I played the inpatient game.
I got up for breakfast, stayed for group, refused the temptation to nap and pretended not to hate every moment that passed. I stayed friendly with the nurses and avoided tantrums. I took my meds with a smile and feigned interaction with the other patients. I was on 72 hour psych hold and I knew what I had to do to get out.
I had been committed.
And I wanted out.
I patiently let the days pass. I didn’t make any phone calls– there was no one to call. Everyone was tired of me. The overdose, the 55 Ativan (aka lorazepam), just bolstered their position– I was out of control and needed help. And they were tired of helping.
This time I had no visitors. Long gone was the popularity I enjoyed during my first hospitalization, a mere seven months earlier. Back then, I had so many visitors that they had to sit outside the visitation area, awaiting their turn to chat with me for 30 short minutes.
This time I expected no one. When visiting hours rolled around I kept my head down and focused on my doodling, trying not to cry. Trying not to remember why no one wanted to see me. Trying not to think about the paucity of support that awaited me on the other side.
I waited my 72 hours without complaint. The food was just as bad as the first time. I was just as bored during the days. I was just as lonely during the nights.
In spite of my protests, I had once again been assigned to Dr. X. After my third night on the psych ward, and upon the expiration of the 72 hour hold, I met with Dr. X to discuss the possibility of my discharge.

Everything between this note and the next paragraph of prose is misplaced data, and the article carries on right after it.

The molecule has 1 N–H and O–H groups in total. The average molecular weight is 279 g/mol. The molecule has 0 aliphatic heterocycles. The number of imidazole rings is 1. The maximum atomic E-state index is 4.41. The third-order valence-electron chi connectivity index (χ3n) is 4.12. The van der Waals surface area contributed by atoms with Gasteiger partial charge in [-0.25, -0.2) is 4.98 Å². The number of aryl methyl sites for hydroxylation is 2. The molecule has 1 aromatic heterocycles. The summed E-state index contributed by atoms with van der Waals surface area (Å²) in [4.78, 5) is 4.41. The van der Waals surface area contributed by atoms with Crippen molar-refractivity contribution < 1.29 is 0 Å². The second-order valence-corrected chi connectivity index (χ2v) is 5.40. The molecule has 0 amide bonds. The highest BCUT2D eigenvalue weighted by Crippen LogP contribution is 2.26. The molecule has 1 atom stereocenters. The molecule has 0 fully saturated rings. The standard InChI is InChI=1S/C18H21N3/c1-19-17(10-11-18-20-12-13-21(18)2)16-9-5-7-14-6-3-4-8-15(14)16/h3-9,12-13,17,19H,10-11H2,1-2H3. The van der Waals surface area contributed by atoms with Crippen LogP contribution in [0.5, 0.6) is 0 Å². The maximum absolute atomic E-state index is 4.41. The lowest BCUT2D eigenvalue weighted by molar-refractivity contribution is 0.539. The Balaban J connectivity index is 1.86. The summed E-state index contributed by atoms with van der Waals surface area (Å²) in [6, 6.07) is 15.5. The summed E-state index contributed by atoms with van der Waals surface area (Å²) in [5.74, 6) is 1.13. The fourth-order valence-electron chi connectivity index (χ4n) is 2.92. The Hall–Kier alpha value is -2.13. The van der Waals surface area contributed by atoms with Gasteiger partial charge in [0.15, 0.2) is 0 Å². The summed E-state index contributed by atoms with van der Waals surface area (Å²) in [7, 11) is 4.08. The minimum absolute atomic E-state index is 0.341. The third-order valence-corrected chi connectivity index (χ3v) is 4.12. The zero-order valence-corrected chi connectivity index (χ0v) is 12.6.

I was more than apprehensive– I was terrified. Terrified that he wouldn’t release me. Terrified of the power he had over me. Terrified of what he knew about me.
We sat down.
I explained how I managed to land myself in the psych hospital again after swearing that he would never see me return. I was prepared for the worst. This was the man who told me that I’d never be able to quit doing drugs, and that no matter how smart I thought I was “the drugs would always have an IQ ten points higher.” I wasn’t optimistic about our meeting.
“Well Genevieve, I believe that if you had wanted to kill yourself, you wouldn’t have done this.”
I was shocked. Dr. X was never in my corner. He always thought the worst of me and took any and every opportunity to remind me that I was a drug addict. I was prepared to go to war to get him to release me. But this time I didn’t have to.
And he was right. I would have done something besides choke down those 55 Ativan if I had wanted to end it all. An opiate OD, wrists slit in the bathtub, poison injestion– all of these were stronger candidates.
Because if I had wanted to kill myself I would have chosen something strong enough to get the job done. And for some reason, Dr. X knew this about me.
So he let me go.
The game was over.